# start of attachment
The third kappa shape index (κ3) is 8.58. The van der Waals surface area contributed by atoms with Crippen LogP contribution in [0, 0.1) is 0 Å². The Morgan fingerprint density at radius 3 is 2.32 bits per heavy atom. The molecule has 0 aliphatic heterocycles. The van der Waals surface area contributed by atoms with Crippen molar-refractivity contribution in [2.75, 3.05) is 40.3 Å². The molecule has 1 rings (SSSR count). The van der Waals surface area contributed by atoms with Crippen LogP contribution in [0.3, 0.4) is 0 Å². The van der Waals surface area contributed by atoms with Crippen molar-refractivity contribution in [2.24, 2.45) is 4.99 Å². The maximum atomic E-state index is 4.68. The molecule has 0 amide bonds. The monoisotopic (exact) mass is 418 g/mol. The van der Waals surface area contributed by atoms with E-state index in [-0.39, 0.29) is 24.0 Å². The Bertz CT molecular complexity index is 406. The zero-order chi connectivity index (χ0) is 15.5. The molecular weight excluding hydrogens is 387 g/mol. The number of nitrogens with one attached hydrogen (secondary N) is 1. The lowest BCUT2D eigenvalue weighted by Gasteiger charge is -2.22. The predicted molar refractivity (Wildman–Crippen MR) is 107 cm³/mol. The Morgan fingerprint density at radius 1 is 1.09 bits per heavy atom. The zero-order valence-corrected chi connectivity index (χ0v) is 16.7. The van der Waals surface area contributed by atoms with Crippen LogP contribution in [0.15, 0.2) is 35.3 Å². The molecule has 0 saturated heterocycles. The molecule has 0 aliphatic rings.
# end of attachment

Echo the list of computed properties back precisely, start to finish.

The third kappa shape index (κ3) is 8.58. The van der Waals surface area contributed by atoms with Crippen LogP contribution in [0, 0.1) is 0 Å². The Morgan fingerprint density at radius 3 is 2.32 bits per heavy atom. The molecule has 0 aliphatic heterocycles. The van der Waals surface area contributed by atoms with Crippen molar-refractivity contribution in [2.75, 3.05) is 40.3 Å². The molecule has 1 rings (SSSR count). The van der Waals surface area contributed by atoms with Crippen LogP contribution in [0.3, 0.4) is 0 Å². The van der Waals surface area contributed by atoms with Crippen molar-refractivity contribution in [2.24, 2.45) is 4.99 Å². The maximum atomic E-state index is 4.68. The molecule has 0 amide bonds. The monoisotopic (exact) mass is 418 g/mol. The van der Waals surface area contributed by atoms with E-state index in [-0.39, 0.29) is 24.0 Å². The Bertz CT molecular complexity index is 406. The zero-order chi connectivity index (χ0) is 15.5. The molecular weight excluding hydrogens is 387 g/mol. The number of nitrogens with one attached hydrogen (secondary N) is 1. The lowest BCUT2D eigenvalue weighted by Gasteiger charge is -2.22. The predicted molar refractivity (Wildman–Crippen MR) is 107 cm³/mol. The Morgan fingerprint density at radius 1 is 1.09 bits per heavy atom. The zero-order valence-corrected chi connectivity index (χ0v) is 16.7. The van der Waals surface area contributed by atoms with Crippen LogP contribution in [0.15, 0.2) is 35.3 Å². The molecule has 0 saturated heterocycles. The molecule has 0 aliphatic rings.